Free power is not free

The myopia of the most intelligent politicians never ceases to amaze me. Many chief ministers have interpreted the results of the general election as an irresistible voter demand for free power for farmers. Andhra Pradesh and Tamil Nadu have lowered their farm power rates to zero, and Maharashtra has halved its already low tariff from 50 paise to 25 paise.

Cynics will point out that a swing of just 1% in the popular vote means the difference between victory and defeat in elections. So politicians do not wish to risk antagonizing a single section of the population for fear of losing that vital 1% of the vote. And so subsidies to every section of the population proliferate, to the point of emptying the treasury.

Politicians know this is short-sighted and unsustainable. But, the argument goes, since voters seem myopic enough to prefer subsidies to sustainable development, politicians should be no less myopic. They are simply following the wishes of the people, as in any democracy.

Wrong. All democracies do not have populist, bankrupt governments. Obviously people would rather get something free than pay for it. But politicians (and the media) need to educate voters that electricity is not like rain that drops from the heavens free of charge. Substantial costs are involved in producing, transmitting and distributing electricity. If the farmer does not pay for it, it has to be paid for by taxpayers like you and me.

Today, bankrupt state governments cannot maintain roads, cannot provide textbooks to schools or medicines to dispensaries, cannot undertake rural development. Giving free power to farmers means less money with the state government. That translates into fewer schools, medicines, roads, and jobs.

So, free power for farmers is not free at all: it is paid for through greater illiteracy, ill-health, unemployment and lack of road connectivity for the poorest, remotest areas. Free power is a cancer that spreads and has many other ill-effects. Consider these in turn.

First, because power is free but intermittent, many farmers do not bother to switch off their pump-sets. So they end up consuming power that they do not need, at the cost of those that do.

Second, many farmers have obsolete, power-guzzling pump-sets, but do not replace them with energy-efficient ones because power is free. If power is priced correctly, farmers will have an incentive to replace energy-guzzlers with energy-conserving equipment.

Third, free power encourages water-guzzling crops, and so can be environmentally disastrous. Low-rainfall areas like Punjab and Haryana simply should not be growing water-intensive crops like rice. Pumping water for such crops causes the water table to fall inexorably. These states urgently need to revert in the kharif season to crops like maize, which need much less water.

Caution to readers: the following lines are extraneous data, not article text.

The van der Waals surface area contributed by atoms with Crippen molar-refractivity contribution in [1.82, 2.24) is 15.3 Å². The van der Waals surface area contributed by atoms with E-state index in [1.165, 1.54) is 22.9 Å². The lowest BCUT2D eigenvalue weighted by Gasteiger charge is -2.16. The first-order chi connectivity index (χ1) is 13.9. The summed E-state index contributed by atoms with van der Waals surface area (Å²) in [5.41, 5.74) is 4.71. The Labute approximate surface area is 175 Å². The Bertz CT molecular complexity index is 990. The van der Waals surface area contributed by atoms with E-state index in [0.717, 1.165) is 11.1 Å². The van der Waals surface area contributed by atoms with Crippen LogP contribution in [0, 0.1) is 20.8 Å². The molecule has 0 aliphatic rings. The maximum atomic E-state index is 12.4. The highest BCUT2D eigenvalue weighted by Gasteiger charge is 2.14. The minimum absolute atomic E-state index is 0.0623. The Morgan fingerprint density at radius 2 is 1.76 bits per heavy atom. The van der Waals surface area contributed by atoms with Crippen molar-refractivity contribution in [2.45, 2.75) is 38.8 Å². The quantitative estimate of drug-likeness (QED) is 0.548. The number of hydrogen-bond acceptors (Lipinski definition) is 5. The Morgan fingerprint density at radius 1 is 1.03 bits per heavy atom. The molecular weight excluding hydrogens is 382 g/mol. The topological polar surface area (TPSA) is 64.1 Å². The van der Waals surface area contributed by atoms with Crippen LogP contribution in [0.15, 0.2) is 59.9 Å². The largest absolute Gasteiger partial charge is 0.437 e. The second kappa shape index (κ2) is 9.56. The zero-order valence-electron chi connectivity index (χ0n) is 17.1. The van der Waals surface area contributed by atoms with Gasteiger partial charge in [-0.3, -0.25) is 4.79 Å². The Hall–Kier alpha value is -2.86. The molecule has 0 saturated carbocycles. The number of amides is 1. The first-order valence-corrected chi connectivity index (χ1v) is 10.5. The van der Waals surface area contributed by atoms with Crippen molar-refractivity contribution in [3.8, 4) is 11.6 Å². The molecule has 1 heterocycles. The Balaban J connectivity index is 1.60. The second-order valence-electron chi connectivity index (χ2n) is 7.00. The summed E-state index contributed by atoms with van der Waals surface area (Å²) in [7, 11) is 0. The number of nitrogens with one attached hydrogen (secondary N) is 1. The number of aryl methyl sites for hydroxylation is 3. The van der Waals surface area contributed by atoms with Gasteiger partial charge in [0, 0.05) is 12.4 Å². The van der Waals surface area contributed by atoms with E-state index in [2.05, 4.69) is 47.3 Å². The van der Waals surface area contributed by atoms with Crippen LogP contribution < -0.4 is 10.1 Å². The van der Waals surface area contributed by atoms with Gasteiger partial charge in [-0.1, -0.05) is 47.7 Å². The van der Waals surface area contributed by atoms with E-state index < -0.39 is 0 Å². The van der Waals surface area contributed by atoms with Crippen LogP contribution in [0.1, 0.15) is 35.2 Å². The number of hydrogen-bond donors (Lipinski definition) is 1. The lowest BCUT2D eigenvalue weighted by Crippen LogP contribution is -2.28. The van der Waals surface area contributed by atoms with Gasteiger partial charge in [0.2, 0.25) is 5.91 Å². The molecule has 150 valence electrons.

But as long as water is free, farmers will opt for rice. The high price of rice reflects the huge amount of water it requires, yet the cost of water is not felt at all by the farmer, only by the environment. In effect, the farmer is being subsidised to ruin the environment. Not just Punjab and Haryana, even other low-rainfall states like Maharashtra grow water-guzzling crops like sugar-cane that should only be grown in heavy-rainfall regions.

Fourth, free power deprives the poor of drinking water and small farmers of irrigation. When the water table falls because of over-pumping, no water is left in shallow dug wells supplying drinking water and small-scale irrigation for small farms. Millions of those that can least afford it have been deprived of water this way.

Fifth, as the water table falls further, shallow tubewells run dry. So medium-sized farmers are also hit. Ultimately the deepest tubewells, affordable only by the rich, are the only ones that can still tap the water table. A recent World Bank analysis of power subsidies in Andhra Pradesh showed that large farmers got an implicit subsidy of over Rs 50,000 per year, small farmers got around Rs 8,000 a year, and landless labourers got nothing at all.

Sixth, shallow tubewells are fitted with inexpensive centrifugal pumps, affordable by small farmers. But such pumps can lift water only from a depth of 30 feet or so. When the water table falls further, lakhs of centrifugal pumps are render unusable. They have to be replaced by expensive submersi-ble pumps. This constitutes a huge waste of existing equipment and an enormous, avoidable cost in new submersible pumps.

The litany of ills is long and cruel. Free power is not free. It is paid for by the poor, the illiterate and the sick. It is paid for by environmental destruction. It is paid for by depriving people of drinking water, and by rendering useless the centrifugal pumps of small farmers. This power is not free, it is outrageously expensive. Let us expose it as such, and halt its devastation.

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